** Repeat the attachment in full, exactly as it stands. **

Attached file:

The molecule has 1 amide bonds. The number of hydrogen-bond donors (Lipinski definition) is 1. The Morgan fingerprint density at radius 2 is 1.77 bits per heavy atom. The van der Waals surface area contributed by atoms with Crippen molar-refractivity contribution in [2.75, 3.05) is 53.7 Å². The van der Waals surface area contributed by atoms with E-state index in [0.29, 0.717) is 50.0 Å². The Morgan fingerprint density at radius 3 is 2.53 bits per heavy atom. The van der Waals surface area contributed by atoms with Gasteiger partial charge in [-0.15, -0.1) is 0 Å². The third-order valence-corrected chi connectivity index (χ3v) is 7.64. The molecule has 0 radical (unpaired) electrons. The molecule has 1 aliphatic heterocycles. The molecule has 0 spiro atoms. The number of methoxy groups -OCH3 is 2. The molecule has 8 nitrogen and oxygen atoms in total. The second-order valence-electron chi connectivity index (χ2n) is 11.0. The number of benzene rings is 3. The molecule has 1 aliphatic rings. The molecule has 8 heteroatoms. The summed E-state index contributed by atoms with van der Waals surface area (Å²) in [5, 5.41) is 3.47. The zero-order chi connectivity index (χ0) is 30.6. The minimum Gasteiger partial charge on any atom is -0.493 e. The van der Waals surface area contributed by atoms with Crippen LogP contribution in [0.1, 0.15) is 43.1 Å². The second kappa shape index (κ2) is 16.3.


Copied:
The molecule has 1 amide bonds. The number of hydrogen-bond donors (Lipinski definition) is 1. The Morgan fingerprint density at radius 2 is 1.77 bits per heavy atom. The van der Waals surface area contributed by atoms with Crippen molar-refractivity contribution in [2.75, 3.05) is 53.7 Å². The van der Waals surface area contributed by atoms with E-state index in [0.29, 0.717) is 50.0 Å². The Morgan fingerprint density at radius 3 is 2.53 bits per heavy atom. The van der Waals surface area contributed by atoms with Gasteiger partial charge in [-0.15, -0.1) is 0 Å². The third-order valence-corrected chi connectivity index (χ3v) is 7.64. The molecule has 0 radical (unpaired) electrons. The molecule has 1 aliphatic heterocycles. The molecule has 0 spiro atoms. The number of methoxy groups -OCH3 is 2. The molecule has 8 nitrogen and oxygen atoms in total. The second-order valence-electron chi connectivity index (χ2n) is 11.0. The number of benzene rings is 3. The molecule has 1 aliphatic rings. The molecule has 8 heteroatoms. The summed E-state index contributed by atoms with van der Waals surface area (Å²) in [5, 5.41) is 3.47. The zero-order chi connectivity index (χ0) is 30.6. The minimum Gasteiger partial charge on any atom is -0.493 e. The van der Waals surface area contributed by atoms with Crippen LogP contribution in [0.1, 0.15) is 43.1 Å². The second kappa shape index (κ2) is 16.3.